Alex Mills: EPA continues rigorous regulation of oil industry

The Environmental Protection Agency’s new methane emissions regulations have drawn criticism from the oil and gas industry and a growing number of members of Congress.

EPA finalized the regulations on May 12, and industry representatives quickly responded that the massive regulations will be burdensome financially and that it will take many man-hours to come into compliance with the information demanded.

“These regulations cover all segments of the industry,” said Bob Osborne, chairman of the Texas Alliance of Energy Producers. “The Alliance fought to get EPA to exempt low producing marginal oil and gas wells, but they refused.”

Sen. James Inhofe (R-Okla.), chairman of the Environment and Public Works Committee, stated in a letter to EPA Administrator Gina McCarthy on May 24 that “these mandates, as shown by the EPA’s own data, will produce no meaningful climate benefits.”

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Inhofe’s letter pointed out that EPA’s own greenhouse gas (GHG) inventory states that “U.S. oil and gas system represent only 3.5 percent of overall domestic GHG emissions.”

Inhofe also stated that even if EPA’s methane regulations reach the stated goal of reducing emissions by 40 to 45 percent below 2012 levels by 2025, the reduction would yield only a 0.004 degree Celsius reduction in global temperature by 2100.

Although the new rule is directed at new, modified and reconstructed sources, the action also includes an Information Collection Request (ICR) that the EPA will send to more than 22,500 companies to gather data on existing facility sources – and responding to the information request is mandatory.

“The EPA’s own estimate is that just the labor costs in responding to the new rule will require 3,800,000 man-hours annually in 2025,” Osborne said. “Add the equipment costs and the math gets a lot worse.”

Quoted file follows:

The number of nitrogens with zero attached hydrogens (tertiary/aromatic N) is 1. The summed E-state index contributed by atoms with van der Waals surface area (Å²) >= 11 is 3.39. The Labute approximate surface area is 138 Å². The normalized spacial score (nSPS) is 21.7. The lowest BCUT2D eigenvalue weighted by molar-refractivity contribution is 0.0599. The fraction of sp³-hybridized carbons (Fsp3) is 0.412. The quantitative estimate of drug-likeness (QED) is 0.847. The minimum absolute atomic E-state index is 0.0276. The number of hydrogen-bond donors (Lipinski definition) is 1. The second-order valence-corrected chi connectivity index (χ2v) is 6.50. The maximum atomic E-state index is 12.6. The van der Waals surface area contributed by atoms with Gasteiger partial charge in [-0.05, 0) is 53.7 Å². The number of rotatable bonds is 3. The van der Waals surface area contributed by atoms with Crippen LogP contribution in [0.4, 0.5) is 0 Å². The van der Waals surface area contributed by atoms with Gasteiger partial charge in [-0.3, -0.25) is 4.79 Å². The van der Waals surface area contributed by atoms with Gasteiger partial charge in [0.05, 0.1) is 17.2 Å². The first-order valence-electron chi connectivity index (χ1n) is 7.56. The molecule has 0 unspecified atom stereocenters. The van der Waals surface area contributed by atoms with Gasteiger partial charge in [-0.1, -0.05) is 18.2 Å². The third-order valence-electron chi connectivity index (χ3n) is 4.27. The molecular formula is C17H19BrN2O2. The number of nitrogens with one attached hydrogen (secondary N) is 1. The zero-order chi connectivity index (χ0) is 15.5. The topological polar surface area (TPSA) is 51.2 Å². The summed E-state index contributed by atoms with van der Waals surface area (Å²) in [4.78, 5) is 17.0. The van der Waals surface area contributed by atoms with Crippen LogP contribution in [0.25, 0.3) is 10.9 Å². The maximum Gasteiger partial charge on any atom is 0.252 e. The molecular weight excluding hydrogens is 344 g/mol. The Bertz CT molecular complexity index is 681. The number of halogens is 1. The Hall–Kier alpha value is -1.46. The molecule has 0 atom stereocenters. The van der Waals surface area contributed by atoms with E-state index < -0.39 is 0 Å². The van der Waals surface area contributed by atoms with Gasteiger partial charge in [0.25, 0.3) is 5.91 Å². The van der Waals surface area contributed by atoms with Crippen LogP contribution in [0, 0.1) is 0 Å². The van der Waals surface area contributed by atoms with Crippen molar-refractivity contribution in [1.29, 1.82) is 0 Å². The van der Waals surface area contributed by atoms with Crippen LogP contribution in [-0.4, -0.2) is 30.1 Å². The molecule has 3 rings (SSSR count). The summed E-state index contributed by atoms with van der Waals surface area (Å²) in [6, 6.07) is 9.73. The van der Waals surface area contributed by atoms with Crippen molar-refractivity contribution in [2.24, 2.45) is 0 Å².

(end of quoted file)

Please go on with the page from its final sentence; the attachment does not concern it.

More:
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Despite U.S. oil and natural gas production being, until recently, at its highest level in nearly 30 years, EPA data shows that methane emissions in the United States have decreased 15 percent since 1990. The proposed rule, therefore, only adds an additional regulatory layer, with the accompanying regulatory compliance costs, to achieve what may be limited practical effect on methane emissions.

The rule is particularly unwelcome as producers are facing some of the lowest oil and natural gas prices in recent memory.

The EPA seeks to collect facility-level information, such as facility name, location, contact information and number of wells, tanks, and compressors. The regulation also requires a listing of all buildings, equipment, structures, and other stationary equipment that are located on one or more contiguous or adjacent properties and that are under common ownership or control.

There’s little doubt that existing facilities are the next target. Using the EPA’s own numbers, we’re talking about 1,397,600 wells; 698,000 oil and gas production facilities; 5,000 gas gathering and boosting facilities; 668 gas processing plants; 1,400 compressor stations; 939 gas transmission pipelines; 418 underground storage facilities; 100 LNG storage facilities; and 11 import/export facilities.

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Though this final rule can be challenged in the courts, such a challenge has not yet been filed. Industry groups are exploring the legal options to stay or delay its implementation. However, unlike the final methane rule, the ICR is believed to be within the jurisdiction of the EPA as it relates to existing facilities, and a legal challenge probably is not available. As stated on the EPA website: “The industry will be legally required to respond to the final ICR.” The Phase 1 ICR will be finalized after a 60 day comment period.

Alex Mills is president of the Texas Alliance of Energy Producers.